UPDATE, NOON.: The Lookout Fire appears to be on the ropes, as a quick response from more than 150 firefighters — including air tankers dropping retardant and helicopters dumping bucketloads of water — is managing to halt the fire in its tracks, before burning any of the 100 structures located in the Painted Cave, Hidden Valley, and San Marcos Trout Club communities. But fears persist that, if not knocked out by this afternoon, winds could pick up and blow the fire east or west across the Santa Ynez Mountains, so firefighting continues at a fevered pace.
Estimates on the acreage burned range from 15 acres, according to Santa Barbara County Fire, to as many as 25 acres, according to the Los Padres National Forest.
“It’s in some pretty heavy and decadent veg,” said Andrew Madsen of the Los Padres, who said that firefighters have managed to stop the upslope spread and continue to work the fire’s flanks. “But there are real low winds at this time, only seven mile an hour gusts.”
More than 150 firefighters are on the scene, said Madsen, who added that eight air tankers and five helicopters have been ordered; of those two tankers and four choppers are already working the blaze, and fire retardant has been dropped around about half of the fire. “We’ve got everything from the forest coming down — all the engines, the hand crews, the hot shots — as well as resources from neighboring national forests,” said Madsen.
Captain David Sadecki, of Santa Barbara County Fire, explained that the fire is a “slope-driven,” and that it stalled when confronted with rocky outcroppings and also the defensible space work done by homeowners in the area. In addition to County Fire and the Forest Service, other agencies involved include Montecito Fire, Santa Barbara City Fire, Cal Fire, the Forest Service, and the Painted Cave and San Marcos volunteer fire departments. Sadecki said that there has been one minor firefighter injury, but did not know details.
Though downed power lines were initially considered the cause, Sadecki said that is still under investigation. He said crews a actively working to get closer to the fire and build fire lines. “It’s very inaccessible, steep rocky terrain with narrow roads,” said Sadecki. “It’s kind of a race against the wind.”
According to Mark Williams of the Santa Barbara Sheriff’s Department, about 40 to 50 homes in the Painted Cave community have been evacuated while Hidden Valley and the San Marcos Trout Club remain under advisory evacuation orders. The Red Cross is hosting evacuees at the Wake Center on North Turnpike Road while those with animals can bring them to Earl Warren Showgrounds.
ORIGINAL REPORT, 8:15 A.M.: A wildfire near the intersection of Painted Cave Road and Highway 154 is growing with alarming speed, already threatening structures and bringing the morning commute to a halt. Eight air tankers have been called in, and the highway was closed in both directions, as of 9:25 a.m. The highway opened again at 9:40 a.m.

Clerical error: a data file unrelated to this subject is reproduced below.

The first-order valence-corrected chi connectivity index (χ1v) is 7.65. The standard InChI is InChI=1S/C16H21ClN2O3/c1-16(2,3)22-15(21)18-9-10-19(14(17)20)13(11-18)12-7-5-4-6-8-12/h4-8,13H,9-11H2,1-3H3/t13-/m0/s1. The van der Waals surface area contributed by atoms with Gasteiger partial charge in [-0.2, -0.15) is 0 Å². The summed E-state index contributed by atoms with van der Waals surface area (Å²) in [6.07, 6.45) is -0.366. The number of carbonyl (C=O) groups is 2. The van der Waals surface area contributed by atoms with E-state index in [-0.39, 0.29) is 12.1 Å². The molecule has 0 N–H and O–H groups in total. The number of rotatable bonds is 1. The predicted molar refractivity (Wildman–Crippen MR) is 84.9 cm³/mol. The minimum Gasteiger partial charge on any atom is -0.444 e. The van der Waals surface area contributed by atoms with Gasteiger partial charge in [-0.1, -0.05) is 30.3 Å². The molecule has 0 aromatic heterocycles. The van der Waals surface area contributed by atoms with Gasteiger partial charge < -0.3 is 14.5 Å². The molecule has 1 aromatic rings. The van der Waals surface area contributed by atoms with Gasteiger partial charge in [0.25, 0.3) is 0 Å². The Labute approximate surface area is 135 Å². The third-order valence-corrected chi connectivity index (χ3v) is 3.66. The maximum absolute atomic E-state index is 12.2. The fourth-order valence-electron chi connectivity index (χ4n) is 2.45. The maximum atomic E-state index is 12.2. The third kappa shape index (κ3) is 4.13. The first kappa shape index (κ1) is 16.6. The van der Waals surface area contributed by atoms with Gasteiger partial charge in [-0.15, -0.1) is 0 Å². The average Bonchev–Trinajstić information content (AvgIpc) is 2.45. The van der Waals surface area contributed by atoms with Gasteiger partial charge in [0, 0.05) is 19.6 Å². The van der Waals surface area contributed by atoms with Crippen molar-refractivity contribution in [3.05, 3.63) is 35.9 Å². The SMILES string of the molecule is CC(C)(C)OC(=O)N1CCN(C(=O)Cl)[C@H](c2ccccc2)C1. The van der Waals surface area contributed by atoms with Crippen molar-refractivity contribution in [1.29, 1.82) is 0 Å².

The original report came in at 7:48 a.m. with flames seen near the Lotus Retreat area. The incident is being called the Lookout Fire, and is now threatening homes on Rim Road, Glen Road, and Lookout Road. There are about 100 homes in the area.
There is not a lot of wind currently, but the breezes are expected to reach 10 to 20 miles per hour as the day goes on. Temperatures are expected to climb to 90 degrees.
According to Santa Barbara County Fire’s David Sadecki, there are “numerous” engines from Santa Barbara County on the fire as well as support from the county’s Air Resources Unit, the Santa Barbara City Fire Department, the Santa Barbara Sheriff’s Department, and the California Highway Patrol. Presumably, the volunteer Painted Cave Fire Department is also on the scene. A reverse 911 call has gone out to residents in the area, and live power lines are down.
Acreage is estimated to be 50 acres as of 9:30 a.m., and the cause is under investigation, although downed power lines seem to be at fault.
ON SCENE UPDATE, 9:15 A.M.: Now on the scene of the Lookout Fire is Ray Ford, Santa Barbara’s wildfire veteran, terrain expert, and The Independent’s outdoors editor since 2007. He is standing at the “high house” at the top of Laurel Springs Road, and reports that the fire is directly below him, moving uphill toward the crest of the Santa Ynez Mountains. There are pockets of smoldering fire and other spots where the flames are reaching 20 to 30 feet in the air. A helicopter had just dropped water nearby, and the house he is near has about 75 feet of clearance from the nearest brush, enjoying what Ford calls a “good defensible line.” The winds are light.
UPDATE, 9:40 A.M.: According to a radio report with Ted Adams from atop the mountains, the fire seems to have burned more toward the west and away from the Painted Cave community. There are a lot of firefighters on the scene, so Adams explained, “It looks fairly positive right now….The anxiety level has diminished substantially.”